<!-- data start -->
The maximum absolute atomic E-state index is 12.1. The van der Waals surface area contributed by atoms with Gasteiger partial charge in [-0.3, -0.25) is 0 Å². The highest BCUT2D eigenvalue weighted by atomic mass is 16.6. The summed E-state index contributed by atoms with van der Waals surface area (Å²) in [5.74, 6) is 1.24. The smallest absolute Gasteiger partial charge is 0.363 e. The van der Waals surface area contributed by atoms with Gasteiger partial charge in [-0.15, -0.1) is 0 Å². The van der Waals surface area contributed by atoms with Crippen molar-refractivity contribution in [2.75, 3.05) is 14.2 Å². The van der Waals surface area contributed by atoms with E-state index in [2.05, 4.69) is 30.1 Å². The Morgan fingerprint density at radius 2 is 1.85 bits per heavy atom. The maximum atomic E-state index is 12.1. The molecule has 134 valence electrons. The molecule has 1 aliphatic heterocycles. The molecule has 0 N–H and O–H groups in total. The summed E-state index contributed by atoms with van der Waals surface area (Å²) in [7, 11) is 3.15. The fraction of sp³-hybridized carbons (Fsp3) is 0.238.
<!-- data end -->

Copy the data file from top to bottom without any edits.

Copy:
The maximum absolute atomic E-state index is 12.1. The van der Waals surface area contributed by atoms with Gasteiger partial charge in [-0.3, -0.25) is 0 Å². The highest BCUT2D eigenvalue weighted by atomic mass is 16.6. The summed E-state index contributed by atoms with van der Waals surface area (Å²) in [5.74, 6) is 1.24. The smallest absolute Gasteiger partial charge is 0.363 e. The van der Waals surface area contributed by atoms with Gasteiger partial charge in [-0.15, -0.1) is 0 Å². The van der Waals surface area contributed by atoms with Crippen molar-refractivity contribution in [2.75, 3.05) is 14.2 Å². The van der Waals surface area contributed by atoms with E-state index in [2.05, 4.69) is 30.1 Å². The Morgan fingerprint density at radius 2 is 1.85 bits per heavy atom. The maximum atomic E-state index is 12.1. The molecule has 134 valence electrons. The molecule has 1 aliphatic heterocycles. The molecule has 0 N–H and O–H groups in total. The summed E-state index contributed by atoms with van der Waals surface area (Å²) in [7, 11) is 3.15. The fraction of sp³-hybridized carbons (Fsp3) is 0.238.